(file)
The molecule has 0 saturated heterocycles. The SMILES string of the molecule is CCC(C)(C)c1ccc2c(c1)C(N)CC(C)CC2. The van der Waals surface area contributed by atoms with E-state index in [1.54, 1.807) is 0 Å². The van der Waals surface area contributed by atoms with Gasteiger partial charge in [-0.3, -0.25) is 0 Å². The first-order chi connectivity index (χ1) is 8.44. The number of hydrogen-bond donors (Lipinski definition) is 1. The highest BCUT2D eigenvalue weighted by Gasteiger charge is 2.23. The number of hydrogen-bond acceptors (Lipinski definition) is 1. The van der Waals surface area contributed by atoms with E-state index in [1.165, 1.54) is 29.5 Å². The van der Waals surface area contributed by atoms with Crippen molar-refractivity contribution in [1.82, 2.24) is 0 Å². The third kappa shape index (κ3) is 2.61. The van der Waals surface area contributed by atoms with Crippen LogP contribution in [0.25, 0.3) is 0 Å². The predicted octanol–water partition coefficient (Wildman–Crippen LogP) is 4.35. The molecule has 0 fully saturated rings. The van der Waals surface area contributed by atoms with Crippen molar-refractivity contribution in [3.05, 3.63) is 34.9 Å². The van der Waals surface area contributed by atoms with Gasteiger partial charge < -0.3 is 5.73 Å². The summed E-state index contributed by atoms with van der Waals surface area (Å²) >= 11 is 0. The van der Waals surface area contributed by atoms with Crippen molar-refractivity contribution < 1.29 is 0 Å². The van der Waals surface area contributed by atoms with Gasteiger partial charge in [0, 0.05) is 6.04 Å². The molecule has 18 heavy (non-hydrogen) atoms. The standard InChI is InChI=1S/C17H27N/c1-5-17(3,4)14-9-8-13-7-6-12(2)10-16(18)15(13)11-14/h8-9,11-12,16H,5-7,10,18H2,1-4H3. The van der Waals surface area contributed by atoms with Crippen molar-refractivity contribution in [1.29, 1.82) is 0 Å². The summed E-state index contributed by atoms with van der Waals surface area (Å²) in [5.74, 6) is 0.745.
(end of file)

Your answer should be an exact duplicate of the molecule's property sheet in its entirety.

The molecule has 0 saturated heterocycles. The SMILES string of the molecule is CCC(C)(C)c1ccc2c(c1)C(N)CC(C)CC2. The van der Waals surface area contributed by atoms with E-state index in [1.54, 1.807) is 0 Å². The van der Waals surface area contributed by atoms with Gasteiger partial charge in [-0.3, -0.25) is 0 Å². The first-order chi connectivity index (χ1) is 8.44. The number of hydrogen-bond donors (Lipinski definition) is 1. The highest BCUT2D eigenvalue weighted by Gasteiger charge is 2.23. The number of hydrogen-bond acceptors (Lipinski definition) is 1. The van der Waals surface area contributed by atoms with E-state index in [1.165, 1.54) is 29.5 Å². The van der Waals surface area contributed by atoms with Crippen molar-refractivity contribution in [1.82, 2.24) is 0 Å². The third kappa shape index (κ3) is 2.61. The van der Waals surface area contributed by atoms with Crippen LogP contribution in [0.25, 0.3) is 0 Å². The predicted octanol–water partition coefficient (Wildman–Crippen LogP) is 4.35. The molecule has 0 fully saturated rings. The van der Waals surface area contributed by atoms with Crippen molar-refractivity contribution in [3.05, 3.63) is 34.9 Å². The van der Waals surface area contributed by atoms with Gasteiger partial charge < -0.3 is 5.73 Å². The summed E-state index contributed by atoms with van der Waals surface area (Å²) >= 11 is 0. The van der Waals surface area contributed by atoms with Crippen molar-refractivity contribution < 1.29 is 0 Å². The van der Waals surface area contributed by atoms with Gasteiger partial charge in [0, 0.05) is 6.04 Å². The molecule has 18 heavy (non-hydrogen) atoms. The standard InChI is InChI=1S/C17H27N/c1-5-17(3,4)14-9-8-13-7-6-12(2)10-16(18)15(13)11-14/h8-9,11-12,16H,5-7,10,18H2,1-4H3. The van der Waals surface area contributed by atoms with Crippen molar-refractivity contribution in [1.29, 1.82) is 0 Å². The summed E-state index contributed by atoms with van der Waals surface area (Å²) in [5.74, 6) is 0.745.